By Missy Schrott | [email protected]
To know Renée Adams is to know her love of poetry, and in Del Ray, her name is inextricably linked with mention of her poetry fence.
This month, Adams is celebrating the 10-year anniversary of the landmark poetry fence. But in the past decade, she’s done more than provide neighbors and passersby with a rotating showcase of verses and rhymes; she’s helped enrich a community.
Bordering her home on the corner of Dewitt and East Windsor avenues, the wooden fence stretches down Dewitt Avenue under the shade of Adams’ holly trees. It features everything from poetry and photography, to comic strips and motivational sayings, all laminated and tacked up for the enjoyment of those who come across it. While she does include some original pieces, the majority of the poems Adams displays are ones she’s found while reading.
“I think of the poetry fence as kind of a way station for people,” Adams said. “People have said that it’s just a place of solace, yet also a place they bring their friends and family so in that way it’s social, but it’s much more like poetry is, a sort of quiet and solitary endeavor.”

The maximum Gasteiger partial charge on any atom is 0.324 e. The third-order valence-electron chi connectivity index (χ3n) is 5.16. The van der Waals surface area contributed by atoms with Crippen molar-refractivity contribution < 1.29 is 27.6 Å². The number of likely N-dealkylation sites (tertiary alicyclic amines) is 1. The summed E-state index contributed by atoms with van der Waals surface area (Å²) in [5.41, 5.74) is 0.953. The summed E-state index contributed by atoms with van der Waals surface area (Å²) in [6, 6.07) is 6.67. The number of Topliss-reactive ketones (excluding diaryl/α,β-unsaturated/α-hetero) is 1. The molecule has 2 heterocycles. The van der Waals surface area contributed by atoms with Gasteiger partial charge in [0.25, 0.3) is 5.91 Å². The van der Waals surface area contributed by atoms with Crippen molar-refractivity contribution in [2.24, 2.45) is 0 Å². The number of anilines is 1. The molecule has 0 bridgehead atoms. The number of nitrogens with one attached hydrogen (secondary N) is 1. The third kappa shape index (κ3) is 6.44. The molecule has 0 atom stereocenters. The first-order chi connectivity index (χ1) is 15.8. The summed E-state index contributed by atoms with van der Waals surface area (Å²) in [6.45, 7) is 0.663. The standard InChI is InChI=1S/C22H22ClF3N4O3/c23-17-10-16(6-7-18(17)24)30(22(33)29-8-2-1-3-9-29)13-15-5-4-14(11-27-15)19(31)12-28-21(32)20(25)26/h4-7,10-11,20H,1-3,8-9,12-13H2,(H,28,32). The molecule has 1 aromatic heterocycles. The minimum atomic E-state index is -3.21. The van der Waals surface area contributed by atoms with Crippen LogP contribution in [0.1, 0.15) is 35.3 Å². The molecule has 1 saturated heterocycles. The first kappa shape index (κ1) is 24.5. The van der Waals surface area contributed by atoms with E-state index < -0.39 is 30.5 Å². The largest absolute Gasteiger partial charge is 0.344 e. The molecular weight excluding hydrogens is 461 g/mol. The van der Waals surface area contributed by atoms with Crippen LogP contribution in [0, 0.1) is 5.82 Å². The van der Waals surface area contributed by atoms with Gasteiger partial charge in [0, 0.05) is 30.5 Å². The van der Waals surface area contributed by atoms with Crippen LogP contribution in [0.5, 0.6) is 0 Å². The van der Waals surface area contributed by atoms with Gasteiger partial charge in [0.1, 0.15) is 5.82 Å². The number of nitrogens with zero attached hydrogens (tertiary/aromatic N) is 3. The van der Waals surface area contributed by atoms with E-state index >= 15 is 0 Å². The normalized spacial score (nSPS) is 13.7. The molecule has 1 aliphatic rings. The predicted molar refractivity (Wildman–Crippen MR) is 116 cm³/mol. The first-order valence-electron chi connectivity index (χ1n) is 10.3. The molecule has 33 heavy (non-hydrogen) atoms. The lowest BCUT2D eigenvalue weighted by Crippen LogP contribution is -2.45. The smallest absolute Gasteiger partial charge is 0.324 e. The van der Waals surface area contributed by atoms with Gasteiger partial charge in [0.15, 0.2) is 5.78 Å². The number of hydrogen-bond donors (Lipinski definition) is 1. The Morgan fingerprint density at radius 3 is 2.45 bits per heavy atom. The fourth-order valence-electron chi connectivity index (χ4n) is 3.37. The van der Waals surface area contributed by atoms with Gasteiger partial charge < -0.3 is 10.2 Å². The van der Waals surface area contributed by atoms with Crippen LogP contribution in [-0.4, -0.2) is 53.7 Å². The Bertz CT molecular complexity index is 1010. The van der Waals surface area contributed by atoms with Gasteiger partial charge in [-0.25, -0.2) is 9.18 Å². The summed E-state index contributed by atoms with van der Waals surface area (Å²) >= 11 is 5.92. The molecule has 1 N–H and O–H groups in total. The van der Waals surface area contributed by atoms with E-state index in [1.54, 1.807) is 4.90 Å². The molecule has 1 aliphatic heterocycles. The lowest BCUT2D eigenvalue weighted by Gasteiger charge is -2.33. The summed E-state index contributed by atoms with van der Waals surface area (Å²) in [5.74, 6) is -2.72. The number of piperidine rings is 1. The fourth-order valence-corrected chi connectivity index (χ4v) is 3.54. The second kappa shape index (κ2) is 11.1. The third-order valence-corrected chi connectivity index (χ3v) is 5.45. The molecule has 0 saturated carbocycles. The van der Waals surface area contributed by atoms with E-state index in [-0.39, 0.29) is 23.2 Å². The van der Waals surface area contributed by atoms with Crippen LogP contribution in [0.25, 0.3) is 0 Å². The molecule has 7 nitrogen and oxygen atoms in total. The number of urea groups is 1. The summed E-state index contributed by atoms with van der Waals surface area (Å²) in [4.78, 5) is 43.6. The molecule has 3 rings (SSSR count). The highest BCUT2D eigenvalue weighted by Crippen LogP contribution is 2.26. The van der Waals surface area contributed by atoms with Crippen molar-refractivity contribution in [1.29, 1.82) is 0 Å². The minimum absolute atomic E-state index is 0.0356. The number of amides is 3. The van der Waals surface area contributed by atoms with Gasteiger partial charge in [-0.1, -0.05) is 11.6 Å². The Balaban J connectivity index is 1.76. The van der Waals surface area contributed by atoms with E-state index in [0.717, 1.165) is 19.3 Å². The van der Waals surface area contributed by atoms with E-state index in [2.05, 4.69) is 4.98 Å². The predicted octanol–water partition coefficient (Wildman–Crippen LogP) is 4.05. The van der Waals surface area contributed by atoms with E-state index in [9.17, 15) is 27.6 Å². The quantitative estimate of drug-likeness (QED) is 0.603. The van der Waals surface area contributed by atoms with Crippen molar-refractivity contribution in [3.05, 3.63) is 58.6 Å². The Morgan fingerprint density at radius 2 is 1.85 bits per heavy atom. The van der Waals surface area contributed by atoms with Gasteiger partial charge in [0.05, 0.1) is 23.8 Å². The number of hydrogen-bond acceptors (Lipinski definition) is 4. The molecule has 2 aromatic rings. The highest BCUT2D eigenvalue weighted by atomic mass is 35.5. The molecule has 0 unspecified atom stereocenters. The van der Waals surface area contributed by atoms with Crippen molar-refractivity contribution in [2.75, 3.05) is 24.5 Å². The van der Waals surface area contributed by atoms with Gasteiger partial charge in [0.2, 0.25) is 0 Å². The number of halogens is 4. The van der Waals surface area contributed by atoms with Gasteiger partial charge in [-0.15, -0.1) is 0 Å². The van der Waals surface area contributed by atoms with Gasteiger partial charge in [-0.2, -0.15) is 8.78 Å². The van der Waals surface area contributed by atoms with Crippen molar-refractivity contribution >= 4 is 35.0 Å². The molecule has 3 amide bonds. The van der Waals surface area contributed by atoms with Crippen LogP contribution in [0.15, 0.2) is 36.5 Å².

It’s Adams’ personal touches that make the fence such a charming destination. The bottoms of colorful glass wine bottles are scattered among the laminated literature, fixed into holes in the fence to create a light show when the sun hits them just right. A painted mailbox affixed with a note reading “pick a poem” is filled and regularly refilled with poetry-to-go. Beside it, a water bowl is set out for the fence’s four-legged visitors.
“My dog refreshes his thirst – I refresh my mind. Thank you!” reads a handwritten note from one of Adams’ visitors. Countless other scribbled notes of praise have adorned Adams’ poetry over the years.